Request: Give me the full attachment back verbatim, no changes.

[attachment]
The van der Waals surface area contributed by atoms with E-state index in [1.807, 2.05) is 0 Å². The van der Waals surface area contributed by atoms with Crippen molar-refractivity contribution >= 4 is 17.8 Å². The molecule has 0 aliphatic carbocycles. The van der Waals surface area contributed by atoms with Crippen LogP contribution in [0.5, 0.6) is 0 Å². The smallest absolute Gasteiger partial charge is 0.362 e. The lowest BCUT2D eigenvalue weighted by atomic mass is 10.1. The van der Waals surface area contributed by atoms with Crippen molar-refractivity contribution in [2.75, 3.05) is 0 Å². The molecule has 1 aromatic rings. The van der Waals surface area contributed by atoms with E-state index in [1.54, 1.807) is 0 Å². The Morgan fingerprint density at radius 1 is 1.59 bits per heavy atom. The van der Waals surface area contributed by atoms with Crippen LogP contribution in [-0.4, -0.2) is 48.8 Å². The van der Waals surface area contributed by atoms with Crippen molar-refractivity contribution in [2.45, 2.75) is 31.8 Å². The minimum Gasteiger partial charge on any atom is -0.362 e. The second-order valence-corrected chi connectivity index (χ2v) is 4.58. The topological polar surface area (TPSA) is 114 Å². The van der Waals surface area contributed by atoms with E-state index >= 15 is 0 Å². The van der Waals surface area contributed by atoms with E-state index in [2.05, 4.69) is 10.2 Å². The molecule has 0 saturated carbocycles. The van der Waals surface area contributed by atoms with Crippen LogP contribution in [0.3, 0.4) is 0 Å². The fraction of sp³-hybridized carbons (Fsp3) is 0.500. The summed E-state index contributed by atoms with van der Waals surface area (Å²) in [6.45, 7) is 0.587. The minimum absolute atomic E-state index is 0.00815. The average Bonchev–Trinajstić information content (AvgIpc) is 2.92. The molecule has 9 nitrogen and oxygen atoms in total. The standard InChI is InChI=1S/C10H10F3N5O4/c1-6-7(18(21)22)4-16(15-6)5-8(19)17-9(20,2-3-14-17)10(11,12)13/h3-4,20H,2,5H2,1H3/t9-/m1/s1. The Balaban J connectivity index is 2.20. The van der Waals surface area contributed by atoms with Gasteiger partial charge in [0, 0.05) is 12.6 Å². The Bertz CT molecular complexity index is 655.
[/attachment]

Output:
The van der Waals surface area contributed by atoms with E-state index in [1.807, 2.05) is 0 Å². The van der Waals surface area contributed by atoms with Crippen molar-refractivity contribution >= 4 is 17.8 Å². The molecule has 0 aliphatic carbocycles. The van der Waals surface area contributed by atoms with Crippen LogP contribution in [0.5, 0.6) is 0 Å². The smallest absolute Gasteiger partial charge is 0.362 e. The lowest BCUT2D eigenvalue weighted by atomic mass is 10.1. The van der Waals surface area contributed by atoms with Crippen molar-refractivity contribution in [2.75, 3.05) is 0 Å². The molecule has 1 aromatic rings. The van der Waals surface area contributed by atoms with E-state index in [1.54, 1.807) is 0 Å². The Morgan fingerprint density at radius 1 is 1.59 bits per heavy atom. The van der Waals surface area contributed by atoms with Crippen LogP contribution in [-0.4, -0.2) is 48.8 Å². The van der Waals surface area contributed by atoms with Crippen molar-refractivity contribution in [2.45, 2.75) is 31.8 Å². The minimum Gasteiger partial charge on any atom is -0.362 e. The second-order valence-corrected chi connectivity index (χ2v) is 4.58. The topological polar surface area (TPSA) is 114 Å². The van der Waals surface area contributed by atoms with E-state index >= 15 is 0 Å². The van der Waals surface area contributed by atoms with E-state index in [2.05, 4.69) is 10.2 Å². The molecule has 0 saturated carbocycles. The van der Waals surface area contributed by atoms with Crippen LogP contribution in [0.3, 0.4) is 0 Å². The fraction of sp³-hybridized carbons (Fsp3) is 0.500. The summed E-state index contributed by atoms with van der Waals surface area (Å²) in [6.45, 7) is 0.587. The minimum absolute atomic E-state index is 0.00815. The average Bonchev–Trinajstić information content (AvgIpc) is 2.92. The molecule has 9 nitrogen and oxygen atoms in total. The standard InChI is InChI=1S/C10H10F3N5O4/c1-6-7(18(21)22)4-16(15-6)5-8(19)17-9(20,2-3-14-17)10(11,12)13/h3-4,20H,2,5H2,1H3/t9-/m1/s1. The Balaban J connectivity index is 2.20. The van der Waals surface area contributed by atoms with Gasteiger partial charge in [0, 0.05) is 12.6 Å². The Bertz CT molecular complexity index is 655.